Fair enough. But their track record of catering to some fan survey hasn’t exactly gone over well either. We’re on what, our third or fourth iteration of a horsepower and aero package that was supposed to create some sort of “pack” racing at intermediate tracks? Now we’re transitioning to a completely new car, with different sized wheels, body configuration, construction and a myriad of other items that have never been on a Cup Series car in competition – and they’re going to completely change the layout without driver or team input?
Dale Earnhardt, Jr. gave his critique of the new proposed layout rendering, after running laps in an iRacing simulation, and said compared to the existing configuration – there was virtually no difference.
So why even bother? It would have been less costly and easier to just repave it and put a road-course inside in case it sucked.
What would the point be of making a racetrack narrow, other than create an atmosphere for accidents? The new car is going to have 200 hp less than whatever five year-old Dodge Hellcat sitting on a used car lot that’s been doing donuts for the last 60,000 miles.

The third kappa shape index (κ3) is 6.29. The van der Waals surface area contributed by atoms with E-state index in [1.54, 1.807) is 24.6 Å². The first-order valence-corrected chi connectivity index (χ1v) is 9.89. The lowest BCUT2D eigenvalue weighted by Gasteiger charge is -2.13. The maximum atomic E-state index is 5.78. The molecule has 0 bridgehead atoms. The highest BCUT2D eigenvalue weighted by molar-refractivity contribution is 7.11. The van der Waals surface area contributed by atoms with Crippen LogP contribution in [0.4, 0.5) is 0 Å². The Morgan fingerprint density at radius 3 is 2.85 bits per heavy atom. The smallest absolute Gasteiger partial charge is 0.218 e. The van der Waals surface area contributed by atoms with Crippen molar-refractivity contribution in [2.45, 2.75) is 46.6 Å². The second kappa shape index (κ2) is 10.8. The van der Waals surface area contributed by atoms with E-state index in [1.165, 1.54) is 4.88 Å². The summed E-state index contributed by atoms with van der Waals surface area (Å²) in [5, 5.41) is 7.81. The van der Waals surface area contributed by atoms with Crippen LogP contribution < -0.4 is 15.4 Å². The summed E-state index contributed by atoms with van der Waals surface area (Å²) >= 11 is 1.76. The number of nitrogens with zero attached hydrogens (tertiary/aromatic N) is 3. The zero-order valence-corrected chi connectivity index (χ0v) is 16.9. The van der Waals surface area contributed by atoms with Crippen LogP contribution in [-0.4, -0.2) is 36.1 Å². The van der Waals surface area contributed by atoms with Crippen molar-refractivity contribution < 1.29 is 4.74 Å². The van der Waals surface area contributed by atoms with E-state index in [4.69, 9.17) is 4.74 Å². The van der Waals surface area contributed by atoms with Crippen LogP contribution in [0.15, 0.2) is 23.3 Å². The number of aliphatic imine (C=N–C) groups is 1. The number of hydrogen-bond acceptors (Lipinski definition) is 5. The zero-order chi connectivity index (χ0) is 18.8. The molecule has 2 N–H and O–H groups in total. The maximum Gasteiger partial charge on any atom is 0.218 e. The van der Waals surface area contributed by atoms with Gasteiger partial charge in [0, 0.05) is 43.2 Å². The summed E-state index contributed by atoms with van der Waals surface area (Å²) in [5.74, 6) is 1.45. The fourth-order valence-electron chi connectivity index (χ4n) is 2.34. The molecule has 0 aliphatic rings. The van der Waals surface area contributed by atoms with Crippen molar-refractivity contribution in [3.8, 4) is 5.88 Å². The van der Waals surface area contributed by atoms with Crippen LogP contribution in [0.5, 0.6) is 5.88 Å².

It isn’t like they’re going to be hurtling into the first turn at over 212 mph like they used to, which caused aero issues of its own. A repave may have been sufficient to help address the structural issues in the interim, while we vet out how the new car is actually going to perform. If it’s not going to race any different, why sink the money into it? That doesn’t seem like that action alone would justify the track retraining both of its dates – the irony of Texas having lost a date, not lost on anyone.
This isn’t to say that driver input is always going to be the right call. It was Brad Keselowski who floated the idea for the 2016 All-Star race that produced a less than compelling result (not that the next five years were any better), and driver feedback might be irrelevant given the new car that is just a few months away at this point. The product next year will be the ultimate arbiter for Atlanta, but unfortunately in recent years its proven much easier to find a new track than fix a boring one. – Vito Pugliese